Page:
Public perception of alternative lending is at an all-time high. Online lending companies using peer-to-peer lending and/or data analytics are seen as knights in shining armor to borrowers who feel neglected by banks and other traditional lenders. Is more financing what individuals and small businesses really need? And is taking a holistic and strongly principled approach to lending to a less empowered group in conflict with profitability? With a mission to “provide small business owners with unique, appropriate and affordable capital with honesty and transparency,” Wharton FinTech firm Dealstruck has its own answers.

Aimed to be a one-stop shop to empower small to midsize businesses, Dealstruck offers users the ability to manage cash flow, empowering them to optimize interest payments and improve their credit scores. The goal is to graduate borrowers to healthier financial products, and Dealstruck considers it a victory when customers become eligible for financing at a bank or credit union.

Still, the borrower portal is part of a solution to empowering merchants. Unlike most online lending platforms, Dealstruck offers a suite of products from term loans to credit cards and factoring, defying the one-size-fits-all lending solution.

Author Paulynn Yu WG15 met with Wharton FinTech firm Dealstruck co-founders Ethan Senturia W08 (left) and Russell McLoughlin (right) at Finovate Spring 2015, where they worked the floor and presented.

Author Paulynn Yu WG15 met with Dealstruck co-founders Ethan Senturia W08 (left) and Russell McLoughlin (right) at Finovate Spring 2015, where they worked the floor and presented.

Upon graduating from Wharton, Dealstruck co-founder Ethan Senturia W08 spent one year working for distressed debt units at two banks, but he realized he wanted to explore his entrepreneurial inclination (both his parents own businesses). He joined online media company, Ampush, nearly on the ground floor with its co-founders Nick Shah W06, Chris Amos W06 and Jesse Pujji C06 W06, working for two years with them and leaving in 2012 as vice president of online media.

While background and blood might explain Senturia’s interest in credit and startups, one could guess where his deep level of empathy with borrowers comes from. When I asked him about the trade-off between future sales and customer empowerment, he responded:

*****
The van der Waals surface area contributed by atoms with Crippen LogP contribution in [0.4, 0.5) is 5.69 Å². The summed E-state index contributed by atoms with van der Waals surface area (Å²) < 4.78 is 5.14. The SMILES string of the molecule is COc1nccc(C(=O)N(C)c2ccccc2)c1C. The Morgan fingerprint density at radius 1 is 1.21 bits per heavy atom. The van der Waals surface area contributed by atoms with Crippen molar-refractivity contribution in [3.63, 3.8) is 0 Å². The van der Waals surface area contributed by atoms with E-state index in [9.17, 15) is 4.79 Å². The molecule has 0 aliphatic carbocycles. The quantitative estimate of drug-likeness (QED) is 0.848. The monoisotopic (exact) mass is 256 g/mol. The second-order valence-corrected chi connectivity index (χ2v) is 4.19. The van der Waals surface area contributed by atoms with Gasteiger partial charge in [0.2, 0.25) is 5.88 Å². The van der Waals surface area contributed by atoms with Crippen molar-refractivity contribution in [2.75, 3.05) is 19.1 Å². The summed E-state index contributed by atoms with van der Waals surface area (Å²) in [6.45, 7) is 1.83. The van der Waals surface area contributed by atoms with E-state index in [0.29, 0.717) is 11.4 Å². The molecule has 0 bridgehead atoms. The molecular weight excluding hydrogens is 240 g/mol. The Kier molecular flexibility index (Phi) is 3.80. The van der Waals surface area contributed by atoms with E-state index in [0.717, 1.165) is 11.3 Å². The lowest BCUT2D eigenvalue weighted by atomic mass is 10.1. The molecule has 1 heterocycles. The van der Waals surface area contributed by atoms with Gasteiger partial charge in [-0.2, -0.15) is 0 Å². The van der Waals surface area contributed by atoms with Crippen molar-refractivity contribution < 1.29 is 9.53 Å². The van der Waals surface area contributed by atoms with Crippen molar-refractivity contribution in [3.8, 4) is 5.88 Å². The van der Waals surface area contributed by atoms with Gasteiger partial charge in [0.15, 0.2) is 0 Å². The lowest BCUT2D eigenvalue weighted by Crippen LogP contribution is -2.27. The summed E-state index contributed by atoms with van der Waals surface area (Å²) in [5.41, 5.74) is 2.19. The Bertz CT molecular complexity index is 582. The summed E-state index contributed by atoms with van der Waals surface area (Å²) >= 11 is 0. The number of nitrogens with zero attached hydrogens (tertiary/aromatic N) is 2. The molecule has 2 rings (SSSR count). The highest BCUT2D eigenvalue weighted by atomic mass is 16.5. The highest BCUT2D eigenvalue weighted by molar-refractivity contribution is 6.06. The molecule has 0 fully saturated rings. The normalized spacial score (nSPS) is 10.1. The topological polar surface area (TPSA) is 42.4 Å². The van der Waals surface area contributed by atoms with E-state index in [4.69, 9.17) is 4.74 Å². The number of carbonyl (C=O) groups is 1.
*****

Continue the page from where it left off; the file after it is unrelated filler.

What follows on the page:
“Sure, we might lose a transaction sometimes. But if it’s good for customers in the long run, that’s fine. We believe in building a trusted brand and I believe it will pay off in the future.”

Such a stance requires a shared discipline and commitment to succeed. While Dealstruck’s mission is to do good, Senturia’s vision for growth and being best in class is not lost within the company and among investors. Officially launched in October 2013 with co-founder Russell McLoughlin, Dealstruck is now in 43 states. The company has recently secured $8.3 million in equity funding led by Trinity Ventures and a $50 million credit facility led by Brevet Capital Management.

Lack of available credit after the financial crisis created the right conditions for alternative lending companies to flourish. But in the event of rising interest rates or a recession, customers of alternative lending companies might struggle to repay loans, especially since the borrower profile skews to the riskier side. When debt-ridden borrowers use more alternative borrowing to pay current obligations, an undesirable turn of economic conditions could lead to a doomsday scenario. This is when a borrower-centric business might pay off.

In an April interview with Techcrunch, Senturia expressed his plans to survive future economic downturns as the reason behind its recent equity fundraising. Dealstruck could be in for the long-run as a trusted brand among small businesses.